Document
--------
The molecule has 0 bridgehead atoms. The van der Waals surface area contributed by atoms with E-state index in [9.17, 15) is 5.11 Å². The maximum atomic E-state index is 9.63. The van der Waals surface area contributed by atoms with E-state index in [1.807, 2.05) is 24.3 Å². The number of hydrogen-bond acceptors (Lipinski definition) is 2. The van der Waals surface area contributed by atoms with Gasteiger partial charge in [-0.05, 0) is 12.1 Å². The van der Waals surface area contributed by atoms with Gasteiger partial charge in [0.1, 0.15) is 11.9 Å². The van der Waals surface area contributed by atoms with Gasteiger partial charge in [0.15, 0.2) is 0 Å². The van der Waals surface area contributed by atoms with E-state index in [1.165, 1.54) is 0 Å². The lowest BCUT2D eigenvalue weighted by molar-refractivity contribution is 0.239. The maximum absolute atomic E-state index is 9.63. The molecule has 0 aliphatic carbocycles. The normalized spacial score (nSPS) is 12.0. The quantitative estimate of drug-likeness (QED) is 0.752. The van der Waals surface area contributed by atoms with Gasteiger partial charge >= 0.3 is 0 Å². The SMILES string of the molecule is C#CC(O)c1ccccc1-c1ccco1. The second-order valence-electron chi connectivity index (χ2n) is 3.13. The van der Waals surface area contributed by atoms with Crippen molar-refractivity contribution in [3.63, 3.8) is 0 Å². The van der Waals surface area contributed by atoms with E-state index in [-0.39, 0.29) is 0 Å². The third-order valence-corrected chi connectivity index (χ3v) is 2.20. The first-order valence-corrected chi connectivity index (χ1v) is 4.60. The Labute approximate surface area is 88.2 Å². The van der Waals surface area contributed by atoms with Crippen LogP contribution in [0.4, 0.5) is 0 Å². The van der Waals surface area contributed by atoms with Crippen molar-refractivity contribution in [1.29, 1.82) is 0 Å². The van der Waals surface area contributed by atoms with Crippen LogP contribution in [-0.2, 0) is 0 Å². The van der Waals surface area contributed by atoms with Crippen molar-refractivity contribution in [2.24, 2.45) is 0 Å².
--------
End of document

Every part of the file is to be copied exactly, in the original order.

The molecule has 0 bridgehead atoms. The van der Waals surface area contributed by atoms with E-state index in [9.17, 15) is 5.11 Å². The maximum atomic E-state index is 9.63. The van der Waals surface area contributed by atoms with E-state index in [1.807, 2.05) is 24.3 Å². The number of hydrogen-bond acceptors (Lipinski definition) is 2. The van der Waals surface area contributed by atoms with Gasteiger partial charge in [-0.05, 0) is 12.1 Å². The van der Waals surface area contributed by atoms with Gasteiger partial charge in [0.1, 0.15) is 11.9 Å². The van der Waals surface area contributed by atoms with Gasteiger partial charge in [0.15, 0.2) is 0 Å². The van der Waals surface area contributed by atoms with E-state index in [1.165, 1.54) is 0 Å². The lowest BCUT2D eigenvalue weighted by molar-refractivity contribution is 0.239. The maximum absolute atomic E-state index is 9.63. The molecule has 0 aliphatic carbocycles. The normalized spacial score (nSPS) is 12.0. The quantitative estimate of drug-likeness (QED) is 0.752. The van der Waals surface area contributed by atoms with Gasteiger partial charge >= 0.3 is 0 Å². The SMILES string of the molecule is C#CC(O)c1ccccc1-c1ccco1. The second-order valence-electron chi connectivity index (χ2n) is 3.13. The van der Waals surface area contributed by atoms with Crippen molar-refractivity contribution in [3.63, 3.8) is 0 Å². The van der Waals surface area contributed by atoms with E-state index in [-0.39, 0.29) is 0 Å². The third-order valence-corrected chi connectivity index (χ3v) is 2.20. The first-order valence-corrected chi connectivity index (χ1v) is 4.60. The Labute approximate surface area is 88.2 Å². The van der Waals surface area contributed by atoms with Crippen LogP contribution in [0.4, 0.5) is 0 Å². The van der Waals surface area contributed by atoms with Crippen molar-refractivity contribution in [1.29, 1.82) is 0 Å². The van der Waals surface area contributed by atoms with Crippen LogP contribution in [-0.2, 0) is 0 Å². The van der Waals surface area contributed by atoms with Crippen molar-refractivity contribution in [2.24, 2.45) is 0 Å².